Japan to spend about RM116b on families to boost births


JAPAN will spend around ¥3.5 trillion (RM115.65 billion) on policies meant to bolster its sliding birthrate, Prime Minister (PM) Fumio Kishida said on June 1, without fully explaining how he will fund the plans. 

“This will bring our country’s spending per child on families to the level of Sweden,” which is one of the highest among developed economies, Kishida said after a meeting of his children’s future strategy panel. The advisory panel released details of the extra annual spending that will include expanded handouts for families with children. 

Kishida has warned the country’s population crisis threatens to undermine its ability to function as a society. He’s promised a raft of measures without specifying where the heavily indebted country will find the money for them. 

Japan’s Finance Minister Shunichi Suzuki told reporters last Friday that the government isn’t considering a sales tax hike to fund the measures and that Kishida isn’t thinking of any other increases in levies. 

Imposing new taxes would hurt government support amid speculation that Kishida may call an election in the coming months. While he need not hold the vote until 2025, renewing his mandate would help him maintain his grip over his ruling Liberal Democratic Party ahead of a party leadership election next year. 

“In securing funding for birthrate policies, we must not damage the economy or reduce incomes for young people or those raising children,” Kishida said. “By reforming spending and making the maximum use of the existing budget, we will aim not to create any additional real burden.”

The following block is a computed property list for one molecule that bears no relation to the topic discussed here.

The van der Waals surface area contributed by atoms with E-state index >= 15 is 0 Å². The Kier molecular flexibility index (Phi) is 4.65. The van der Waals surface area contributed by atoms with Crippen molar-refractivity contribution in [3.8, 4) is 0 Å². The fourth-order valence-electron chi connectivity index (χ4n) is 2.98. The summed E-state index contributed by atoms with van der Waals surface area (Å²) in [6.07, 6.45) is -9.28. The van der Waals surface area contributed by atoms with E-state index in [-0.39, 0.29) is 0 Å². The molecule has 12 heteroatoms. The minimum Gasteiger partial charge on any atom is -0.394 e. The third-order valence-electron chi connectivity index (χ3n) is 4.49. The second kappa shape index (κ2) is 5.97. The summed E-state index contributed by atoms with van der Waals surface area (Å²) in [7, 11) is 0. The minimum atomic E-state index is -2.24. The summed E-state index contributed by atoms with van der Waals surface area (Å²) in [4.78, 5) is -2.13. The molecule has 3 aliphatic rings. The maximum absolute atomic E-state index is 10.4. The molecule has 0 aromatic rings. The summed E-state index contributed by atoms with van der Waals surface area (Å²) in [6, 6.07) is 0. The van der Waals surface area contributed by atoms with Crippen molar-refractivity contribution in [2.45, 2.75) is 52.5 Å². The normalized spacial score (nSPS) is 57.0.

He added the government would issue bonds to make up initial shortfalls in funding. 

“We’ll mull the specifics of fiscal reforms toward the end of the year,” Suzuki said. He added that a new framework will be created to secure stable funding, without going into details. 

“If you think about an election that may be held, this is not the time to be talking aloud about who will bear how much of a burden,” said Masato Koike, economist at Sompo Institute Plus. 

Almost 30% of Japan’s population is aged 65 or over. Last year the number of children born fell under 800,000 for the first time since records began in 1899. 

Japan announced last Friday that the total fertility rate, or average number of children borne by a woman in her lifetime, had also fallen to its lowest on record at 1.26 in 2022. While South Korea now has a lower fertility rate, the trend began earlier in Japan and the population has been shrinking for more than a decade. 

As a result of these trends, a study by independent think tank Recruit Works Institute published in March found Japan may face a shortage of more than 11 million workers by 2040. — Bloomberg 

  • This article first appeared in The Malaysian Reserve weekly print edition